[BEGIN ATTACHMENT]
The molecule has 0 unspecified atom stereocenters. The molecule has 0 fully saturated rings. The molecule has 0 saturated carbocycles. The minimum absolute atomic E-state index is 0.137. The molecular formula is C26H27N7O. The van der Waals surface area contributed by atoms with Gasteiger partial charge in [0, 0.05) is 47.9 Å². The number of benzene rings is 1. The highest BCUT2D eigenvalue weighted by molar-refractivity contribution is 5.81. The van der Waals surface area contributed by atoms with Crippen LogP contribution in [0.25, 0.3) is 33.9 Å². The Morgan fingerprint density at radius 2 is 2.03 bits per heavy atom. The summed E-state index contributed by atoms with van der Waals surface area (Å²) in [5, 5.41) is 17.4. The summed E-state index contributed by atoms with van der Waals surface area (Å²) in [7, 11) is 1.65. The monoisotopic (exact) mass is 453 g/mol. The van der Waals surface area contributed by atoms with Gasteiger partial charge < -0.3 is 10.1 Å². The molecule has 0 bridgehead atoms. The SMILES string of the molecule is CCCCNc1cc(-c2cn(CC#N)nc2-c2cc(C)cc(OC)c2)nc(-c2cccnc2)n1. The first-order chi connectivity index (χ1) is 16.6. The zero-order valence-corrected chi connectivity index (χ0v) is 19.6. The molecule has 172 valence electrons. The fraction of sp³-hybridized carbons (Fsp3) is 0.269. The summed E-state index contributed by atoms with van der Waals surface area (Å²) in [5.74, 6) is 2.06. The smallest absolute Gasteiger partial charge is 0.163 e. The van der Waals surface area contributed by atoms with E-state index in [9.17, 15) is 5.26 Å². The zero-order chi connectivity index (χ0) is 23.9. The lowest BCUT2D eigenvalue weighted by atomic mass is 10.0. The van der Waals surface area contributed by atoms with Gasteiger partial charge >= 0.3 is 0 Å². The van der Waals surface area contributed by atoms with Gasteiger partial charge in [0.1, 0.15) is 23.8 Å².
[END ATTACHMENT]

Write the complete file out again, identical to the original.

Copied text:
The molecule has 0 unspecified atom stereocenters. The molecule has 0 fully saturated rings. The molecule has 0 saturated carbocycles. The minimum absolute atomic E-state index is 0.137. The molecular formula is C26H27N7O. The van der Waals surface area contributed by atoms with Gasteiger partial charge in [0, 0.05) is 47.9 Å². The number of benzene rings is 1. The highest BCUT2D eigenvalue weighted by molar-refractivity contribution is 5.81. The van der Waals surface area contributed by atoms with Crippen LogP contribution in [0.25, 0.3) is 33.9 Å². The Morgan fingerprint density at radius 2 is 2.03 bits per heavy atom. The summed E-state index contributed by atoms with van der Waals surface area (Å²) in [5, 5.41) is 17.4. The summed E-state index contributed by atoms with van der Waals surface area (Å²) in [7, 11) is 1.65. The monoisotopic (exact) mass is 453 g/mol. The van der Waals surface area contributed by atoms with Gasteiger partial charge < -0.3 is 10.1 Å². The molecule has 0 bridgehead atoms. The SMILES string of the molecule is CCCCNc1cc(-c2cn(CC#N)nc2-c2cc(C)cc(OC)c2)nc(-c2cccnc2)n1. The first-order chi connectivity index (χ1) is 16.6. The zero-order valence-corrected chi connectivity index (χ0v) is 19.6. The molecule has 172 valence electrons. The fraction of sp³-hybridized carbons (Fsp3) is 0.269. The summed E-state index contributed by atoms with van der Waals surface area (Å²) in [5.74, 6) is 2.06. The smallest absolute Gasteiger partial charge is 0.163 e. The van der Waals surface area contributed by atoms with E-state index in [9.17, 15) is 5.26 Å². The zero-order chi connectivity index (χ0) is 23.9. The lowest BCUT2D eigenvalue weighted by atomic mass is 10.0. The van der Waals surface area contributed by atoms with Gasteiger partial charge >= 0.3 is 0 Å². The van der Waals surface area contributed by atoms with Gasteiger partial charge in [0.1, 0.15) is 23.8 Å².